Unfortunately, then, like now, I wasn't a community activist and I had a full time job to pay my bills so we never got past the talking phase.  But ten years later, I still haven't forgotten her genuine concern and desire to make a change even if I couldn't hold up my end due to lack of experience and knowledge.

Given what I know at this point, if I could vote for who should fill that fifth seat, I'd have to vote for Keasha N. Haythe.  I just wish she had written a better résumé.  Maybe as her campaign progresses, she'll be more specific with her accomplishments.

TL;DR Folks:
For this article to make sense, you should read Talbot County Council 2018 Primary Elections - Four Endorsements first.  That article explains why I endorse the four incumbents running for Talbot County Council.  This article breaks down the other nine candidates to fill the fifth seat.  My endorsements for the primary in June - Chuck Callhan, Corey Pack, Laura Everngam Price, and Jennifer L. Williams, and Keasha N. Haythe.  Ms. Haythe is the only candidate not currently on the county council.  Primary election is June 26th and you have until 9:00 pm, June 5th to declare or change your party affiliation to be able to vote in the primary election.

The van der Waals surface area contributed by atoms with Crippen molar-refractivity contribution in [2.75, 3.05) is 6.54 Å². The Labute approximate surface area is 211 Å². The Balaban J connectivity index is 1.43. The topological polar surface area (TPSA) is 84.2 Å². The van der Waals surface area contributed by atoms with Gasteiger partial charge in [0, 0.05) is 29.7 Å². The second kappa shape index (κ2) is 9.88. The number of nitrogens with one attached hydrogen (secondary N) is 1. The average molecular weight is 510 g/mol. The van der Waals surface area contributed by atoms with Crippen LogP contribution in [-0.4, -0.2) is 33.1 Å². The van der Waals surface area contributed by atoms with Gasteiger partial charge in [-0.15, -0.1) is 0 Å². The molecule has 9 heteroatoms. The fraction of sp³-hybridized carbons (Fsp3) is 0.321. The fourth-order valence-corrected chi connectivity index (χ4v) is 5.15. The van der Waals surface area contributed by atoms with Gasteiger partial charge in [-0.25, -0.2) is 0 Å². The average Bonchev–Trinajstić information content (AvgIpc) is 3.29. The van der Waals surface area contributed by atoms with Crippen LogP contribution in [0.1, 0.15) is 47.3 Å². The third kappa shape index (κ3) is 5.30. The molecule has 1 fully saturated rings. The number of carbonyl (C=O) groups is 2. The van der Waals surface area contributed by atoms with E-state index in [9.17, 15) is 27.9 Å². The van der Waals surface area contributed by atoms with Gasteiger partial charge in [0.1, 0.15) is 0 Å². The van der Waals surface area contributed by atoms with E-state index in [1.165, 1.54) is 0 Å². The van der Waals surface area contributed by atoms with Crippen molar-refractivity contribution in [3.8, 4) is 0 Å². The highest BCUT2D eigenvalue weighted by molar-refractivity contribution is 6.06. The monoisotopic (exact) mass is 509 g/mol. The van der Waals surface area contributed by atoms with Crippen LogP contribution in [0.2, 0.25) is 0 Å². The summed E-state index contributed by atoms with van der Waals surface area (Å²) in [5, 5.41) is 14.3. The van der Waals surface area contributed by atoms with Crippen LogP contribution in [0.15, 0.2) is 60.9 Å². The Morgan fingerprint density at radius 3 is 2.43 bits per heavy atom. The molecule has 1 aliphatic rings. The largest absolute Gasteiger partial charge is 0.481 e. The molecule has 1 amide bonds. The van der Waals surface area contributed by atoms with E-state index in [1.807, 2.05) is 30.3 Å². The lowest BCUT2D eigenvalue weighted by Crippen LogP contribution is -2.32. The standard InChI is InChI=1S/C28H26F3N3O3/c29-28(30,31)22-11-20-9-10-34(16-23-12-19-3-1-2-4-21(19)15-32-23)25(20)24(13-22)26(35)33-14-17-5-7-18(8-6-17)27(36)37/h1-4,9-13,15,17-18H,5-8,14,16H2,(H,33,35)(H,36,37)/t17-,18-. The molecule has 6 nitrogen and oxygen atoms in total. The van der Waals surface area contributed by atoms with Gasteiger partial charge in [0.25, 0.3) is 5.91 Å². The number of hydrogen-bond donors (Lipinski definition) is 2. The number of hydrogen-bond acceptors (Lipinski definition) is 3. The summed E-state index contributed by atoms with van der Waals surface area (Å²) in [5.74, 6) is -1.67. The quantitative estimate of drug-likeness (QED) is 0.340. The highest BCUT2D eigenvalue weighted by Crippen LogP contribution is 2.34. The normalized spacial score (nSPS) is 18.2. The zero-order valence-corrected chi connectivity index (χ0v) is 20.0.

Related Links:
Talbot County Council 2018 Primary Elections - Four Endorsements
For your listening pleasure: 

Posted by Five Drunk Rednecks

Sunday, May 13, 2018

Talbot County Council 2018 Primary Elections - Four Endorsements

Primary elections are coming June 26th.  It's the election that registered voters can decide who they want from their party to run for office in the general election come November 6th.  If you need to register to vote or want to change your party affiliation, you have until June 5th, 9:00 pm to do so.  Those are the two important dates to remember: June 5th to register or change party affiliation and June 26th to vote for whom you want from your party to run in the general election this fall.  You can find the complete election schedule (primary in June and general in November) with the dates, times, and early voting schedule here.